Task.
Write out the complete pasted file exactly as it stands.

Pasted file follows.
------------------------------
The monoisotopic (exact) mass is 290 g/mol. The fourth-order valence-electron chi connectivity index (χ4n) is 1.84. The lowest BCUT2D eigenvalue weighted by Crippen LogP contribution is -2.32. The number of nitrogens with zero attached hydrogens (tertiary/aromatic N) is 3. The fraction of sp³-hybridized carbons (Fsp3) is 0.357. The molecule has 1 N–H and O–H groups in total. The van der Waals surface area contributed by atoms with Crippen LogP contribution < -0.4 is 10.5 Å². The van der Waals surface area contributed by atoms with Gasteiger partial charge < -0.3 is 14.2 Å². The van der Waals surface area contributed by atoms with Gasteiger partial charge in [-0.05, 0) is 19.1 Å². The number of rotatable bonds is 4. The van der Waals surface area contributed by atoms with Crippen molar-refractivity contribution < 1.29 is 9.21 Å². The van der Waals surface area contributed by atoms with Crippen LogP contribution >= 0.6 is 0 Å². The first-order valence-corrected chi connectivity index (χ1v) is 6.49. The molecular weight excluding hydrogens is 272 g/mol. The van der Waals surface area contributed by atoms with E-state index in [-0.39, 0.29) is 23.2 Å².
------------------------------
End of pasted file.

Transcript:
The monoisotopic (exact) mass is 290 g/mol. The fourth-order valence-electron chi connectivity index (χ4n) is 1.84. The lowest BCUT2D eigenvalue weighted by Crippen LogP contribution is -2.32. The number of nitrogens with zero attached hydrogens (tertiary/aromatic N) is 3. The fraction of sp³-hybridized carbons (Fsp3) is 0.357. The molecule has 1 N–H and O–H groups in total. The van der Waals surface area contributed by atoms with Crippen LogP contribution < -0.4 is 10.5 Å². The van der Waals surface area contributed by atoms with Gasteiger partial charge < -0.3 is 14.2 Å². The van der Waals surface area contributed by atoms with Gasteiger partial charge in [-0.05, 0) is 19.1 Å². The number of rotatable bonds is 4. The van der Waals surface area contributed by atoms with Crippen molar-refractivity contribution < 1.29 is 9.21 Å². The van der Waals surface area contributed by atoms with Crippen LogP contribution >= 0.6 is 0 Å². The first-order valence-corrected chi connectivity index (χ1v) is 6.49. The molecular weight excluding hydrogens is 272 g/mol. The van der Waals surface area contributed by atoms with E-state index in [-0.39, 0.29) is 23.2 Å².